Wait, what? You haven't heard of some of those towns? Or you have and you can't imagine how anyone could have fun there? Trust me, you can have fun just about anywhere if you put your mind to it. Maybe it's tougher to go hiking if you're stuck in Dallas for the weekend -- so find something else that's fun to do there, even if you have to spend a little money for a taxi. Or stop an hour outside of Dallas where there's something fun to do. You are only limited by your willingness to try something different.

The scenery and weekends in new places are the only thing I miss about OTR work. But it is nice to be home on the weekends, even if it's taking a little bit to get used to it again.

OTR:

Over The Road

OTR driving normally means you'll be hauling freight to various customers throughout your company's hauling region. It often entails being gone from home for two to three weeks at a time.

Dispatcher:

Dispatcher, Fleet Manager, Driver Manager

The primary person a driver communicates with at his/her company. A dispatcher can play many roles, depending on the company's structure. Dispatchers may assign freight, file requests for home time, relay messages between the driver and management, inform customer service of any delays, change appointment times, and report information to the load planners.

HOS:

Hours Of Service

HOS refers to the logbook hours of service regulations.
Tim H.'s Comment
member avatar

I was low on fuel so I stopped at a loves 115 miles shy of my fuel stop to call dispatch for a change in my fuel stop. My card only works for reefer fuel without optistop. 1hr 15min later and no one answered the damn phone so I bought reefer fuel and put 40 gal in my tank and 8 in my reefer then on to Denver. There's another weekend joy! Traffic I-25N to Denver and then trying to find parking at 17:30.

Reefer:

A refrigerated trailer.

Unholychaos's Comment
member avatar

double-quotes-start.png

Even better is if you can get preplanned on Thursday or Friday for the entire weekend.

double-quotes-end.png

This statement is so important that I wanted to emphasize it.

That is part of the way that the top drivers manage their time. If I have a load that delivers on a Friday or Saturday, I will purposely do anything in my power to make sure I get it delivered first thing Friday morning. I may have to call the customer and change the appointment - I may just have to show up and play dumb - I may have to come up with a creative excuse, or whatever I can to get that load off my truck.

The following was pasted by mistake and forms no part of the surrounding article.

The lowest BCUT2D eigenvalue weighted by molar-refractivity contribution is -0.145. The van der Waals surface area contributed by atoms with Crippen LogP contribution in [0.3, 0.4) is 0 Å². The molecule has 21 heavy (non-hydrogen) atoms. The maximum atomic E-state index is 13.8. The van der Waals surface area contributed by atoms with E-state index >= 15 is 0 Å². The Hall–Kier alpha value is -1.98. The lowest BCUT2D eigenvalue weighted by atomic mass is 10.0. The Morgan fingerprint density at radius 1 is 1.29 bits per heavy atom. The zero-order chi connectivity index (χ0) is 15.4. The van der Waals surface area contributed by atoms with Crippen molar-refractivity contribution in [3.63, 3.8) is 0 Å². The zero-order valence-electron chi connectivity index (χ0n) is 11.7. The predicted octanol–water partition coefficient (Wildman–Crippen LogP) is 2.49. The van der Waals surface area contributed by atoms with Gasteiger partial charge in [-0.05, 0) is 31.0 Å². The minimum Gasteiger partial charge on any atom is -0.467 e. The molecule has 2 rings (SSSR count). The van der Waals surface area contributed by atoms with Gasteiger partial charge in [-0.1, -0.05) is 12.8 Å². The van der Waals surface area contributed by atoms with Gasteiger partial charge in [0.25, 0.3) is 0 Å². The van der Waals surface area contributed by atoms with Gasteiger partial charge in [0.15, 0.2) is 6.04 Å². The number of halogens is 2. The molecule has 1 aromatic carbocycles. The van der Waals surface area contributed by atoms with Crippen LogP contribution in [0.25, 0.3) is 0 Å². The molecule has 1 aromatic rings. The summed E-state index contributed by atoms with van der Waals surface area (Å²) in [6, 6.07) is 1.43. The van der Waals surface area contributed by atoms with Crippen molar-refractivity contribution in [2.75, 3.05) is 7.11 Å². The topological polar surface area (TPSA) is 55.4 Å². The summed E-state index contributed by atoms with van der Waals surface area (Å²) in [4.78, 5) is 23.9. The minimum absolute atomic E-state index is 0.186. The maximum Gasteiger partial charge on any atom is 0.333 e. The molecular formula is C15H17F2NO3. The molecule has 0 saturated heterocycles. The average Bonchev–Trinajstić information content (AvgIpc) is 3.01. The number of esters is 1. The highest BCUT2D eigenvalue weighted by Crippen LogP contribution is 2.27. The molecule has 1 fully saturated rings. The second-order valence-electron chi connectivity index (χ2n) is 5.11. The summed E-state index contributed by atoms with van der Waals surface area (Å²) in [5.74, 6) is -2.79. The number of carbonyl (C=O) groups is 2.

Dispatchers and planners begin to recognize these types of habits in a productive driver. This is a really effective way of keeping your miles up into the top levels. Once you start a habit of consistently doing this you will begin to see some great loads coming your way over the weekends.

It helps keep you from dealing with the weekend dispatch crew, and that always puts you ahead in this game.

I always try to deliver as early as I can. There were many times that I shot a message to my dispatcher if I could deliver a day early. I always ask first because I would hate to get there a day early and be turned away until the appt time. I wouldn't doubt that that'd happen.

Just to add a little to what Brett and Old School said, the best situation is when you can get empty first thing Friday and your dispatcher gives you choices. Feeling energetic and have lots of hours? Man, take that 1800 mile run that delivers Monday and make some money! Need a break? Take the 600 mile run so you can park it early on Saturday, get your laundry done, and go have some fun somewhere.

I have had some really nice weekends in Lubbock, Lafayette, Hesperia, Grand Junction, Spokane, Weed, Mebane, Paris, Phoenix, Reno, Sacramento, Kalispell, Casper, and some others.

Wait, what? You haven't heard of some of those towns? Or you have and you can't imagine how anyone could have fun there? Trust me, you can have fun just about anywhere if you put your mind to it. Maybe it's tougher to go hiking if you're stuck in Dallas for the weekend -- so find something else that's fun to do there, even if you have to spend a little money for a taxi. Or stop an hour outside of Dallas where there's something fun to do. You are only limited by your willingness to try something different.